Authenticity and forgery is something often discussed in Art Museums. Occasionally it is something we must consider at The Tank Museum.
Back in the early 1970s, The Tank Museum acquired a set of drawings featuring German tanks and bearing the signatures of both Adolf Hitler and Field Marshal Rommel.
The Tank Museum paid £150 for the six images, which attracted considerable media interest at the time with the BBC and the New York Times among those reporting on the sale.
The illustrations were on display in the Museum’s World War Two hall for around 30 years due to the renown of their signatories.
But now, we’re pretty sure they’re fake. Here’s why.
David, our Curator, has a background in fine Art and recalled on his appointment in the early 2000’s his impression of the images being slightly ‘off’ from what he’d expect from the wartime German style. So, he looked back at the records dating from the time of the purchase.
The vendor had stated that the images were recovered from a Chateau near Rheims in 1944, suggesting either that the images were to be used in a book to be written by Rommel or that they were drawn by a member of Rommel’s staff.
Quite how (or why) Hitler’s signature was obtained is less clear, but the vendor wrote to several organisations and individuals to ascertain their authenticity. We hold this correspondence as part of the purchase documentation.
The Weiner Holocaust Library of London thought the drawings and signatures to be “completely authentic”. The German Defence Attaché in London was asked to approach the Afrika-Corps Association and received a reply from General Westphal (who was close to Rommel) saying that the signatures “could [my emphasis] be that of the Field Marshal”. He also commented that both he and Rommel had “other worries” at that time which may well have prevented him from commissioning such artwork for literary projects.
The vendor also wrote to General Horrocks (of XXX Corps fame) and Lord Louis Mountbatten to secure further assurance. Mountbatten replied that he had no connection with German tanks or with “that part of the war” going on to add that from his perspective as a senior wartime commander that “it would make absolutely no sense that I should sign a photograph”.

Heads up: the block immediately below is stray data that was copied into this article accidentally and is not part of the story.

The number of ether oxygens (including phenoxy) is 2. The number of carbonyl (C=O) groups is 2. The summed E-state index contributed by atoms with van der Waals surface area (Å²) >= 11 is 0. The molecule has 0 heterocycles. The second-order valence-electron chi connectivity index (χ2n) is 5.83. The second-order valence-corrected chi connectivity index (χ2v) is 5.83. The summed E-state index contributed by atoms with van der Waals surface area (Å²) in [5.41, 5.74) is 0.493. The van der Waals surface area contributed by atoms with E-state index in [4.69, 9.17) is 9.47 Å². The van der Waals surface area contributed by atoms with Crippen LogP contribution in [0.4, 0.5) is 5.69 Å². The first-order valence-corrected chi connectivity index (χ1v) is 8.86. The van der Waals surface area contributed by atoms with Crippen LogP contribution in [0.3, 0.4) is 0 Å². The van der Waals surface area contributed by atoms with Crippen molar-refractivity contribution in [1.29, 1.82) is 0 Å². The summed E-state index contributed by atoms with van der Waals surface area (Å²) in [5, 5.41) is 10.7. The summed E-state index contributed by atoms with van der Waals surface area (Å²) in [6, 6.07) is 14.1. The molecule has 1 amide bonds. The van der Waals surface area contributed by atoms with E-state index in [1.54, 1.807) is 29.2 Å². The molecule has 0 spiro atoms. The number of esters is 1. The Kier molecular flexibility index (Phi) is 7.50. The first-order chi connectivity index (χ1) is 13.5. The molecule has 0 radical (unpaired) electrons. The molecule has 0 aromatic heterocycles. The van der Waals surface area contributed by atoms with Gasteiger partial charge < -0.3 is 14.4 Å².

It appeared that the matter of authenticity wasn’t something entirely satisfied at the time of purchase. As the museum displays were updated, the images were put into storage. They were largely forgotten about until David received a phone call a few weeks ago.
An auction house had been offered an almost identical set of images to sell. They had doubts about their provenance, so wanted to seek the opinion of The Tank Museum. The emergence of these items cast even further doubt on the authenticity of those in the Museum collection, and caution was advised.
In the meantime, the auctioneer had also contacted a signature expert for his assessment. The conclusion was that both signatures were “clear forgeries”. He wrote, “One of the first give-aways was that Hitler never signed any letter or document with just his surname.”
“The signatures, particularly that of Rommel, did not flow naturally and looked quite laboured in their formation. “
“They’re quite elaborate forgeries, the likes of which I haven’t encountered before.”
Of course, as forgeries the historical significance of these items is almost entirely diminished.
What this shows is that the meaning and relevance of a museum object is always subject to change as new information or source material becomes available. This was true when we were made aware of an infantryman’s first-hand account of an action that took place in Tunisia in 1943 which changed our understanding of how Tiger 131 was captured.
It works both ways of course, as items we assume to be fake may in future be reconsidered with new evidence and proved authentic.
So, we’ll be keeping hold of those images just in case…
Find out more about the capture of Tiger 131, in the ‘Tiger 131: A Twist in the Tale’ documentary.